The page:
Catching Up To Us

Tuesday, October 02, 2019

I’ve thought lots about Nancy Pelosi’s comment that, “The times have found us.” It makes sense as I think back over what I know about human social history. This morning, it made more sense. In the wee small hours and sleepless, I began reading a book that for awhile has been at the top of my reading list, entitled, S.P.Q.R.: A History of Ancient Rome, by Mary Beard (2015).

What drew me to this book is a whole story itself, so I’ll cut directly to the chase and explain what about the story of Rome isn’t new or surprising. Actually, it’s fascinating in light of what we’re trying grasp, the nonstop changes occurring in the world’s current societies and in political leadership.

Instead of reaching way back into antiquity and explaining the slow growth of the Roman nation, Beard examines Rome beginning in the year 63 BCE, or about 600 years after the city’s founding. She writes that by 63 BCE, Rome had a million inhabitants. It was a dirty, sloppy city, most residents were very poor, living in filth (sanitation didn’t exist), and paying high rents to a few wealthy residents. The minority who were wealthy owned most of Rome’s properties. They personally lived in relative splendor owning large homes and slaves.

Beard details the social perspectives and political differences between Marcus Tullius Cicero and and Lucius Sergius Catilina. Both men were wealthy, but Catilina had come from a family with more money than Cicero who was self-made. Catilina matured with a passion to liberate Rome’s poor and give them more rights and opportunities. Cicero had become a member of the Senate (the city’s most wealthy and influential men); he was a fabulous orator able to communicate his passion effectively. Catilina lost most of his personal wealth over years because of his combative nature and conflicts to prove his points. The two men fought through conflicts both oratory and physical. Cicero’s ability to communicate won the day, and Rome’s social status quo remaining unchanged.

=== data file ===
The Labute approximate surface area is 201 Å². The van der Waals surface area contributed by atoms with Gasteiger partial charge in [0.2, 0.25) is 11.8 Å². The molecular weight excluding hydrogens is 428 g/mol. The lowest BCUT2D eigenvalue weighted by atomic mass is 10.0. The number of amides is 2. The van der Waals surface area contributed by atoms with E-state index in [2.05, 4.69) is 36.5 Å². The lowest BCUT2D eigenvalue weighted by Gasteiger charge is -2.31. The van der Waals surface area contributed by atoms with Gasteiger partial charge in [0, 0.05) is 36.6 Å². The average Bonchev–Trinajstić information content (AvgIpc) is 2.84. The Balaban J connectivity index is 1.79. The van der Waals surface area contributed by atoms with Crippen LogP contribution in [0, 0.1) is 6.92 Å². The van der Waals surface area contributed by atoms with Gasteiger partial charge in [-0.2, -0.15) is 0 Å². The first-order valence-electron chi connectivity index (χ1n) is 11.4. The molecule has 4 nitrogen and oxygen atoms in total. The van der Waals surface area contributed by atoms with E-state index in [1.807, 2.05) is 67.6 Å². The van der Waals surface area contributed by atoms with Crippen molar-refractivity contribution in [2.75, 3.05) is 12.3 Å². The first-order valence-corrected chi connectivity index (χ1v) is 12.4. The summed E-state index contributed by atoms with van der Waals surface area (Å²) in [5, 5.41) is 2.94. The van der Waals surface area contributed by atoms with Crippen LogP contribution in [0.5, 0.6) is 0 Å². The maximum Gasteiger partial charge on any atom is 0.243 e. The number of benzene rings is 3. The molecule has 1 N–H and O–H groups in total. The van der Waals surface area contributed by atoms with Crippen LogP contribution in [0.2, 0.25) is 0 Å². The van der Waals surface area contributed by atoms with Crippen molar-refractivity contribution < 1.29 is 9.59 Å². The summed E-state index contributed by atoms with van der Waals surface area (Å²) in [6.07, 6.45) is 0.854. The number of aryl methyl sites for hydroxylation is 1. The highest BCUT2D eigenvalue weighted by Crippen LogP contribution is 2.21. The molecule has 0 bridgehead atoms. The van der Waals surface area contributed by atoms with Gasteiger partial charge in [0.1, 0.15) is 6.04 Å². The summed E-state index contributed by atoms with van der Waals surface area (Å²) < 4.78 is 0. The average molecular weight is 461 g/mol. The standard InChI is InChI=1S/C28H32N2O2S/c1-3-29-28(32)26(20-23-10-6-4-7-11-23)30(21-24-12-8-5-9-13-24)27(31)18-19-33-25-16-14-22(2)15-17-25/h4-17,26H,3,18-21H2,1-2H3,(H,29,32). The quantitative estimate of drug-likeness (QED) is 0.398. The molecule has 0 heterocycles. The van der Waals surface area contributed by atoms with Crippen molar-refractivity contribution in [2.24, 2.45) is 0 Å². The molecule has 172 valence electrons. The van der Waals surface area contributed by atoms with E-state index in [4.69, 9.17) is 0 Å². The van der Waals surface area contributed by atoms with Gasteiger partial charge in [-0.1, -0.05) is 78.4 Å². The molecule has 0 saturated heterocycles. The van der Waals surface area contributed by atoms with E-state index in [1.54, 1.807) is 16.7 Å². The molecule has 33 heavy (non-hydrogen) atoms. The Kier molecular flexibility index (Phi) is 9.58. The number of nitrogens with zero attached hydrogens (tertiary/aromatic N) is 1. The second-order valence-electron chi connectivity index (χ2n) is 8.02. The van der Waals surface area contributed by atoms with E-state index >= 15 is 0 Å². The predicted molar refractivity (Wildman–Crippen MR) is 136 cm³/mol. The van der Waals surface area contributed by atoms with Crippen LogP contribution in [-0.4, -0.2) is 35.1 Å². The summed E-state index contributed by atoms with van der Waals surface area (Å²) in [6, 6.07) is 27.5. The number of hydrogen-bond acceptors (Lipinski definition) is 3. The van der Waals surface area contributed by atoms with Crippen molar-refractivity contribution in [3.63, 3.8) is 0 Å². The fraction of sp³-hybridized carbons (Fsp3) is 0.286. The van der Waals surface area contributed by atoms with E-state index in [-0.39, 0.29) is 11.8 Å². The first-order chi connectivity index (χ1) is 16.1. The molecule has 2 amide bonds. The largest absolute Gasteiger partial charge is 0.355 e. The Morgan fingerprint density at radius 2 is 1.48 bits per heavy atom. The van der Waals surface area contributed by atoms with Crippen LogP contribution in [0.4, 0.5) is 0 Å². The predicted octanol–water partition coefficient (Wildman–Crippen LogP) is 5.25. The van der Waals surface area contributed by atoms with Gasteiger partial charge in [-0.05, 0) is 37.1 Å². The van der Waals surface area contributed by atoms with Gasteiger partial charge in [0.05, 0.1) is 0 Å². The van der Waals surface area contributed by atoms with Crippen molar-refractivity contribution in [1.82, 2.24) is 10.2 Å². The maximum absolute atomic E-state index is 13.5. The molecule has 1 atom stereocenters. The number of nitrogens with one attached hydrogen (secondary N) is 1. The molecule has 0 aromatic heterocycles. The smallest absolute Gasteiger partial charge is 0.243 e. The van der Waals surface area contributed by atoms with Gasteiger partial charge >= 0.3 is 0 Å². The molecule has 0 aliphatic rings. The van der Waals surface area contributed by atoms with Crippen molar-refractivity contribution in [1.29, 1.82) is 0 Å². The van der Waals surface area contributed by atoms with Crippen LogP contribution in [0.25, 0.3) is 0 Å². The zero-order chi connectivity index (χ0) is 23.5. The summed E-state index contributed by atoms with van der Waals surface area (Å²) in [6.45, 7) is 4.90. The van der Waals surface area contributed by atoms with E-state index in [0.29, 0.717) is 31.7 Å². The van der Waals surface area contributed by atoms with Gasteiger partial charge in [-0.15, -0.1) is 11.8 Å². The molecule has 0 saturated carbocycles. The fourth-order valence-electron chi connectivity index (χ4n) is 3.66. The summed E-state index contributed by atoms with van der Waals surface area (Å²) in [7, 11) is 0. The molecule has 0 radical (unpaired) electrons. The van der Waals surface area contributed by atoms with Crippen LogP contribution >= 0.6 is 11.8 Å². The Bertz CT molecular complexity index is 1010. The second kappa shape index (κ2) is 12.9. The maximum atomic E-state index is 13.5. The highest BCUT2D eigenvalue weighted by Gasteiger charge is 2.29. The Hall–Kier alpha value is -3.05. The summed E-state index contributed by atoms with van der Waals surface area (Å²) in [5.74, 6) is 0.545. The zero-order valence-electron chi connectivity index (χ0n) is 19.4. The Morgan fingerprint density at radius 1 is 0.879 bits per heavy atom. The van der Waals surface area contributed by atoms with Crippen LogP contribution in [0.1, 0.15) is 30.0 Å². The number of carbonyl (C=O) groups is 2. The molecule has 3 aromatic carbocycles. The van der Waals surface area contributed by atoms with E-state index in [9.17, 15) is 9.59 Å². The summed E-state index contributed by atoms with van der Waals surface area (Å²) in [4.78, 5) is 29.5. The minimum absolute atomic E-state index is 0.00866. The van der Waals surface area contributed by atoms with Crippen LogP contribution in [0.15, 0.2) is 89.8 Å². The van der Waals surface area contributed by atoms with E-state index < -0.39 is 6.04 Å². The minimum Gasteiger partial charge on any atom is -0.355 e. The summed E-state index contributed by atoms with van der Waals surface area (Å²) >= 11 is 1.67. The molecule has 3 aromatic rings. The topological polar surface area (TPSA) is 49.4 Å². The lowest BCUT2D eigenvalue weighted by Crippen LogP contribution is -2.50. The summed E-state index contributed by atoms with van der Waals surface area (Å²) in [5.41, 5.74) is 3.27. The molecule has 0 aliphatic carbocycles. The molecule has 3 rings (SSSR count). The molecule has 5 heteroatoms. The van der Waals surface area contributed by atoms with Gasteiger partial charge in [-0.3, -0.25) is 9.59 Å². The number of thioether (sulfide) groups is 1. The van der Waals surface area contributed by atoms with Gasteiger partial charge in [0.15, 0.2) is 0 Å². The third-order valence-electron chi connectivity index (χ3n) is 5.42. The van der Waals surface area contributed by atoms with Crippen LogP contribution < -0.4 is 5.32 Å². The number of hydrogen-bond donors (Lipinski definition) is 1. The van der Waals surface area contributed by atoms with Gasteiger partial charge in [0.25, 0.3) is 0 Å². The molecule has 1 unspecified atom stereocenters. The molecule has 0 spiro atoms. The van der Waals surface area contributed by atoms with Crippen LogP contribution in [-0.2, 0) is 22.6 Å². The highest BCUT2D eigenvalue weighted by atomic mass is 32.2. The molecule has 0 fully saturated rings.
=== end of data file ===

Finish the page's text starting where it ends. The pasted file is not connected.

This 2000-year-old story reads like a modern crime novel. It’s full of courtroom skills and each side’s passions. The winner had the oratory skills to convince a majority of decision makers. While reading, I couldn’t help considering our own 2016 election, the unusual claims, behaviors, and finally, vision-shaking results. Much of what happened then, and is happening since isn’t new. Looking back into human social history can help us conjure up shapes for the future.

Dear Readers: Social dynamics through history teach us that, “then is now”. Diana

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